The portion of Tennessee Williams’ soul that was tortured – and the torture was never more percetible than in The Glass Menagerie –infuses and inflicts the words and the lyricism of his semi-autobiographical masterpiece. Williams is the frustrated poet and more frustrated son, Tom Wingfield, the character through whose memory we glimpse a St. Louis household oppressed by a love-you-to-death mother, a crippled and emotionally paralyzed sister and a misguided reverence (courtesy of mother Amanda) for the imagined gentility of the Old South. Williams’ own mother, Edwina, was emphatically neurotic, and his older sister, Rose, was schizophrenic and institutionalized most of her life.
The Glass Menagerie, first produced in 1944, remains an absorbing and disturbing work of theater, especially when its dominant figure, Amanda Wingfield, receives the towering, tangled interpretation requisite of the character. (Laurette Taylor originated the role on Broadway; among those who distinguished themselves in later filmed productions were Gertrude Lawrence and Katharine Hepburn.) Rosina Reynolds is the ideal choice for Amanda in Cygnet Theatre’s new production on stage in Old Town. A veteran actress of well documented versatility, Reynolds’ instincts are on-target throughout the play, whether she’s called upon to exhibit smothering mother love, wispy Southern grace or spurts of temper awash in pain and resentment.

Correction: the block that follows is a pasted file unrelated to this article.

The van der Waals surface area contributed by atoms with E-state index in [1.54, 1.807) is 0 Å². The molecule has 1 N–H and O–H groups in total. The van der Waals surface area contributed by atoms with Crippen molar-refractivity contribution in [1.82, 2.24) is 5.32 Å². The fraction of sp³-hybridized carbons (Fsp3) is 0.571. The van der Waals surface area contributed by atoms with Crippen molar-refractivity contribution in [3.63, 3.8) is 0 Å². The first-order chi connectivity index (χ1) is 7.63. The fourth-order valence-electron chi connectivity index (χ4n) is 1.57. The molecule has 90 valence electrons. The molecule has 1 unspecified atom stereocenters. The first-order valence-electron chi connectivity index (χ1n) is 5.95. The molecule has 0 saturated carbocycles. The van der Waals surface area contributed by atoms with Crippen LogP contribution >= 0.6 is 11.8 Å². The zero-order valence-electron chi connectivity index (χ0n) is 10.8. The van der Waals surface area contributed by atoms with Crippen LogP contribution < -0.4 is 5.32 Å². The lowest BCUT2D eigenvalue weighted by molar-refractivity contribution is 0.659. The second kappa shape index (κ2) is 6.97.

Reynolds, who fittingly commands every scene in which she appears, is complemented by Francis Gercke as the conflicted son, Tom; Brian Mackey as the affable and sympathetic Gentleman Caller; and Amanda Sitton as daughter Laura. Sitton, an intuitive and expressive actress, is most affecting when her character is not speaking but instead crouched on the floor before her animal friends of glass or curled up, like a frightened fetus, on the couch.
Director Sean Murray has all the pieces in place for an unbreakable Glass Menagerie (though the use of recorded tinkling piano during some of the dramatic interludes feels desultory). This is a dark story recounted in stark memory where hope is elusive and love an enigma. You’re somewhat surprised when you exit into the Old Town festivity and nothing in the night has changed.
Playwright Matthew Lopez’s west side story, “Somewhere,” evokes a longing reminiscent of the song of the same title from the Broadway classic written by Leonard Bernstein, Stephen Sondheim and Arthur Laurents. Lopez’s Candelaria family, like “West Side Story’s” lovers, Tony and Maria, daydreams of a time and a place just for them. Mama Inez’s (Priscilla Lopez) place is California, where she yearns to reunite herself and her three children with Papa Pepe, whom she believes is out west seeking work and money that can support them all. Daughter Rebecca’s (Benita Robledo) dream place is the Broadway stage, where she can dance her way to stardom. Cocky son Francisco’s (Juan Javier Cardenas) place is wherever he can realize his imagined talent as the next Brando.